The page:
From Houla to Aleppo: Syria’s Srebrenica moments multiply
The talking points condemning Assad are rolling in no time from Western capitals after every massacre in Syria
For the 60 children, women and men who were buried under the rubble of al-Quds hospital in Aleppo, world leaders have issued statements and loud condemnations against the Assad regime before quickly resuming the talks to consider Aleppo’s inclusion in a phony “cessation of hostilities” (CoH) that has become a smokescreen for inaction in Syria.
21 years after the Srebrenica's massacre that killed 8000 Muslims in eastern Bosnia in the summer of 1995, the tragedies of Houla, Ghouta, Douma, Jisr Shoughour, Aleppo and countless massacres in Syria since 2011 are bearing witness that the “Never Again” mantra, is an empty slogan when it comes to the Middle East.
Running the clock on Syria
The talking points condemning Assad as “blood thirsty” or “illegitimate” are rolling in no time from Western capitals after every massacre in Syria. But on the ground in the flattened Sukkariyeh or Baba Amr neighborhoods of Aleppo and Homs or the vegetable market in Maaret Nuaman, these statements ring hollow for doing nothing to protect civilians from barrel bombing and sieges by the Syrian regime.
The “R2P” (responsibility to protect) doctrine that emerged after Srebrenica is nowhere to be found in Syria, as global leaders scramble to contain the conflict but not to protect civilians or end the suffering. With more than 470,000 dead, 20 million internally displaced or in refuge, the debate for action in Syria is centered around countering ISIS and not protecting civilians. Yes, the war is a convoluted mix of rebellion, regional proxy, and sectarian conflict, but its humanitarian toll makes it the worse since WWII and the cost of inaction has only increased since 2012.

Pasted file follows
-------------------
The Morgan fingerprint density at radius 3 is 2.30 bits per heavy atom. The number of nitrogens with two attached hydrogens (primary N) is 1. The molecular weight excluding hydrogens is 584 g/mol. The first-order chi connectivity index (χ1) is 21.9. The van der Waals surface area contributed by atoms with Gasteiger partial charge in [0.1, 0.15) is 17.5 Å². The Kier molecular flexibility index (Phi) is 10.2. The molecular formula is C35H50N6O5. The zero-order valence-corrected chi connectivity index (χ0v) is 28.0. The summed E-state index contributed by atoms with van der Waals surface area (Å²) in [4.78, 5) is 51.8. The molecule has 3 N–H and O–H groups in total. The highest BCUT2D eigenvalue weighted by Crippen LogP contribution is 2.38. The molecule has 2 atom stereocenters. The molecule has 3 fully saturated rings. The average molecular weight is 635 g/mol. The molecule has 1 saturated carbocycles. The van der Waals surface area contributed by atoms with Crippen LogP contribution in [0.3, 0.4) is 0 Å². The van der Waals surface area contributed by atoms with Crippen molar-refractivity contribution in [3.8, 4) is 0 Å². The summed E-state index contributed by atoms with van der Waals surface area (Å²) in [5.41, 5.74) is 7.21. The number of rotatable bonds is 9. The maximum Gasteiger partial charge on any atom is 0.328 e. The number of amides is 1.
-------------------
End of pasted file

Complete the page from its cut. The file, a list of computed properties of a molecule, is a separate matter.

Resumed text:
In the eyes of US President Barack Obama, the Syrian conflict is a nuisance, an inconvenient distraction from the goal of pivoting to Asia and leaving a lighter footprint in the Middle East. As if Dr. Mohammed Maaz, Al-Quds’ last pediatrician, was contemplating China's role or post-Saddam Iraq when he died in the attack trying to save a child’s life.
Running the clock and diluting the impact of the massacres and repeated violations of the CoH, is the US policy for the next eight and a half months of the Obama Presidency in Syria. Conveniently, that is also the timeline for the Geneva 3 process chaired by US and Russia to negotiate a solution. The negotiations have turned into a mockery of every conflict resolution structure out there. The CoH celebrated by US Secretary John Kerry and his Russian counterpart Sergie Lavrov has been violated on a daily basis, and is mediocre in coverage and expectations.
The images from Aleppo of a Syrian child crying over the body of his younger brother, or an elderly woman masked with ashes as she makes her way out of the debris, are a recipe that will fuel extremism in the long run and across the global spectrumJoyce Karam